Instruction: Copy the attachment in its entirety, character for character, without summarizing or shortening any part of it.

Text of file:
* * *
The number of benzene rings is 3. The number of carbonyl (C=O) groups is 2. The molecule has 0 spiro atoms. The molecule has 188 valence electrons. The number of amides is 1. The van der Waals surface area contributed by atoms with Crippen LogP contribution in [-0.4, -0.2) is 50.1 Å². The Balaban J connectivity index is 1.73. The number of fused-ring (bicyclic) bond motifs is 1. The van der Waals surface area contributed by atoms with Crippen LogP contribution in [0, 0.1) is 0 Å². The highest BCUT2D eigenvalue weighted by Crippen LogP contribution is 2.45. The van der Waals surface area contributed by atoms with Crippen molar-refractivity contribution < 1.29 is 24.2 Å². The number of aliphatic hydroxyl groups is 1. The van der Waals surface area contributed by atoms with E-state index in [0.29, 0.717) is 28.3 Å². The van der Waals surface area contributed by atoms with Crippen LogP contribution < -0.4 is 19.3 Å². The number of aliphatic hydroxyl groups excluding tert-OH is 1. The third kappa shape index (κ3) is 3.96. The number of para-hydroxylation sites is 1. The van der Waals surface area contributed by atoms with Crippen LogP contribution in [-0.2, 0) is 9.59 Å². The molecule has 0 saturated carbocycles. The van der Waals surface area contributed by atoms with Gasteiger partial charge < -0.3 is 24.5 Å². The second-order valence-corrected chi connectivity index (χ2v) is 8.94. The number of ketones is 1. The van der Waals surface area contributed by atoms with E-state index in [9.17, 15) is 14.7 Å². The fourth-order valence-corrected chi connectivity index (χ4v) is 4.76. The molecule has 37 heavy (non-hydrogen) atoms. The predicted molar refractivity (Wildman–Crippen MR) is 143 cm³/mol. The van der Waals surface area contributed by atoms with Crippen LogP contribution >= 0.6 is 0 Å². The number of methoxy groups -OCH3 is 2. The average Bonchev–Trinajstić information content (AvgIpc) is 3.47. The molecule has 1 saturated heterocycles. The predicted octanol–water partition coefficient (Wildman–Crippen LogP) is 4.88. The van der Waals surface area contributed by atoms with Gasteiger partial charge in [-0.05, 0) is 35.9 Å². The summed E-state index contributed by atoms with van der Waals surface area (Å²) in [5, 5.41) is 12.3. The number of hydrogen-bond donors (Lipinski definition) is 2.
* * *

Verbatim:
The number of benzene rings is 3. The number of carbonyl (C=O) groups is 2. The molecule has 0 spiro atoms. The molecule has 188 valence electrons. The number of amides is 1. The van der Waals surface area contributed by atoms with Crippen LogP contribution in [-0.4, -0.2) is 50.1 Å². The Balaban J connectivity index is 1.73. The number of fused-ring (bicyclic) bond motifs is 1. The van der Waals surface area contributed by atoms with Crippen LogP contribution in [0, 0.1) is 0 Å². The highest BCUT2D eigenvalue weighted by Crippen LogP contribution is 2.45. The van der Waals surface area contributed by atoms with Crippen molar-refractivity contribution < 1.29 is 24.2 Å². The number of aliphatic hydroxyl groups is 1. The van der Waals surface area contributed by atoms with E-state index in [0.29, 0.717) is 28.3 Å². The van der Waals surface area contributed by atoms with Crippen LogP contribution < -0.4 is 19.3 Å². The number of aliphatic hydroxyl groups excluding tert-OH is 1. The third kappa shape index (κ3) is 3.96. The number of para-hydroxylation sites is 1. The van der Waals surface area contributed by atoms with Crippen LogP contribution in [-0.2, 0) is 9.59 Å². The molecule has 0 saturated carbocycles. The van der Waals surface area contributed by atoms with Gasteiger partial charge < -0.3 is 24.5 Å². The second-order valence-corrected chi connectivity index (χ2v) is 8.94. The number of ketones is 1. The van der Waals surface area contributed by atoms with E-state index in [9.17, 15) is 14.7 Å². The fourth-order valence-corrected chi connectivity index (χ4v) is 4.76. The molecule has 37 heavy (non-hydrogen) atoms. The predicted molar refractivity (Wildman–Crippen MR) is 143 cm³/mol. The van der Waals surface area contributed by atoms with Crippen LogP contribution >= 0.6 is 0 Å². The number of methoxy groups -OCH3 is 2. The average Bonchev–Trinajstić information content (AvgIpc) is 3.47. The molecule has 1 saturated heterocycles. The predicted octanol–water partition coefficient (Wildman–Crippen LogP) is 4.88. The van der Waals surface area contributed by atoms with Gasteiger partial charge in [-0.05, 0) is 35.9 Å². The summed E-state index contributed by atoms with van der Waals surface area (Å²) in [5, 5.41) is 12.3. The number of hydrogen-bond donors (Lipinski definition) is 2.